HapiSofi

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The colorist says he or she is getting a "comfortable" per-page rate, one comparable with working in regular comics. Colorists make less than inkers, and they both make less than pencillers, so Veinglory's estimate of five figures for a graphic novel is correct. You could probably get something the length of a single issue of a comic book for four figures.
 

Brochfael

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You may want to consider contacting a few of the people on their client list privately for their opinion on the experience working with SGP. Rich Johnson of Bleeding Cool worked with their colorists -- though it's possible BOOM!Studios did the hiring -- and seems pretty open. Budget wise, however, you'll probably have to ask them for a quote as I wager a lot of factors come into play; a starting point might be to ask how much pencils by so-and-so artist for an X page comic would be.

I'll probably have to get a quote, as you said. I've been hearing some bad things about Digital Webbing but Concept Art sounds OK.

Veinglory and HapiSofi may be right; maybe they'll only settle for around five figures, in which case they're out of the question for now. I'm writing one of my novels as a comic script right now. When it's done, edited, and I have a good idea of the final page count I'll take the plunge and ask for a quote. If it IS mind-bogglingly expensive I'll probably post an offer on Concept Art and see what I get.
 

Foinah

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I have a suggestion. If you live in a city with an art institute or university program, post an ad asking for artists to contact you.

You never know what you will find. Perhaps a collaborative project might happen.

Just remember that you get what you pay for.
 

Aggy B.

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From what I understand; Yog's law doesn't really apply to comics. All comic or graphic novel companies that publish creator-owned properties, whether they are monthly titles or full-length graphic novels, require all submissions to be accompanied by art.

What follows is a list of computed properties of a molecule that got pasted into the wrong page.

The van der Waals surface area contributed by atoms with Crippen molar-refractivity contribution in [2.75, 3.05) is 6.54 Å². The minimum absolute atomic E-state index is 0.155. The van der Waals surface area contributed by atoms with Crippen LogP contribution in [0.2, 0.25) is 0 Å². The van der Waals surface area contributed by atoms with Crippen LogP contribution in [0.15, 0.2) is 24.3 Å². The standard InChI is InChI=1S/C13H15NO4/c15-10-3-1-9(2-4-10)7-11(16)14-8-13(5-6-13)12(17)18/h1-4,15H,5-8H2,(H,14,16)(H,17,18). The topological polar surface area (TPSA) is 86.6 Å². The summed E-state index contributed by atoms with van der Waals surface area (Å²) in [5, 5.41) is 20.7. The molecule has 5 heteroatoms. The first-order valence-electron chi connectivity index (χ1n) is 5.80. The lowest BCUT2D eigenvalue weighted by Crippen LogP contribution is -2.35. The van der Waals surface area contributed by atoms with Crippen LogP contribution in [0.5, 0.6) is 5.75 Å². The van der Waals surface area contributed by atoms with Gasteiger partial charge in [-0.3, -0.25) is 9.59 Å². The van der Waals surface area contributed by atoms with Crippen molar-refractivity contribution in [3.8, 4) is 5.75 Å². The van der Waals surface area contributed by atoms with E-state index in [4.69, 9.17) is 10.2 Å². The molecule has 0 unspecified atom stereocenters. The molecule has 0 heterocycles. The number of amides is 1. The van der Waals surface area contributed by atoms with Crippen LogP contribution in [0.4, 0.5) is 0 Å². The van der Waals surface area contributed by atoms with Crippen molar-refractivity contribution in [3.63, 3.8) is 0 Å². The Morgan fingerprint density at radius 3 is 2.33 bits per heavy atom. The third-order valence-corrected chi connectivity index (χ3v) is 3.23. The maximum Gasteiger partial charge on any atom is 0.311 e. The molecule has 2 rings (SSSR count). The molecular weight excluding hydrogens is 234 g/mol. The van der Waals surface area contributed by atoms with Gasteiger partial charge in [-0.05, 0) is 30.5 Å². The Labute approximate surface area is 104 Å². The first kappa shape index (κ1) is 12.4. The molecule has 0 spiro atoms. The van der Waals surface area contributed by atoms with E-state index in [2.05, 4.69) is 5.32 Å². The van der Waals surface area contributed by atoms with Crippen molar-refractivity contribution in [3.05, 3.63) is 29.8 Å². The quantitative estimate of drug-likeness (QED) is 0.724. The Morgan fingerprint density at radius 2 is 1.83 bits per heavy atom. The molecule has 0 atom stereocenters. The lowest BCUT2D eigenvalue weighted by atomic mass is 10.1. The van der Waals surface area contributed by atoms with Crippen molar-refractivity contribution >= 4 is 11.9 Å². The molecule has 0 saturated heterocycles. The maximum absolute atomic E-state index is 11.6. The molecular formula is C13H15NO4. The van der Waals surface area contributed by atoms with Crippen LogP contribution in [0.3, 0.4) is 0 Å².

Unless the writer is an artist himself the only way I know to do this is to post job offers on art forums or make use of services like Space Goat.

And this is not entirely true. Check out the Dark Horse Writer's Guidelines. They DO NOT require artwork as part of the submissions process UNLESS you want to work with someone specific (i.e. you DO have an artist lined up). You can send them just the script/script sample. (Plus the synopsis of the entire story.)
/offtopic

Aggy, looked into writing graphic novels for a while too
 

Bicyclefish

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And this is not entirely true. Check out the Dark Horse Writer's Guidelines. They DO NOT require artwork as part of the submissions process UNLESS you want to work with someone specific (i.e. you DO have an artist lined up). You can send them just the script/script sample. (Plus the synopsis of the entire story.)
/offtopic
That being said, Dark Horse is one of the few "big guys" that accept scripts without accompanying artwork.

P.S. Welcome ShonBury!
 

Brochfael

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We're happy to offer you a quote any time you're ready. Please email me at [email protected]. We'll get you taken care of.

Thanks so much for taking the time to register on this forum and responding to my thread.

I'll make sure to do that when I get the chance.

And this is not entirely true. Check out the Dark Horse Writer's Guidelines. They DO NOT require artwork as part of the submissions process UNLESS you want to work with someone specific (i.e. you DO have an artist lined up). You can send them just the script/script sample. (Plus the synopsis of the entire story.)
/offtopic

Aggy, looked into writing graphic novels for a while too

Interesting, I was under the impression that Image was the only big publisher accepting submissions of any kind. Even smaller publishers seem to insist on providing some form of art.
 

Sharii

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Interesting, I was under the impression that Image was the only big publisher accepting submissions of any kind. Even smaller publishers seem to insist on providing some form of art.

From http://www.imagecomics.com/submissions/

WE DO NOT ACCEPT writing (that is plots, scripts, whatever) samples! If you're an established pro, we might be able to find somebody willing to work with you but it would be nearly impossible for us to read through every script that might find its way our direction. DO NOT SEND your script or your plot unaccompanied by art -- it will be discarded, unread.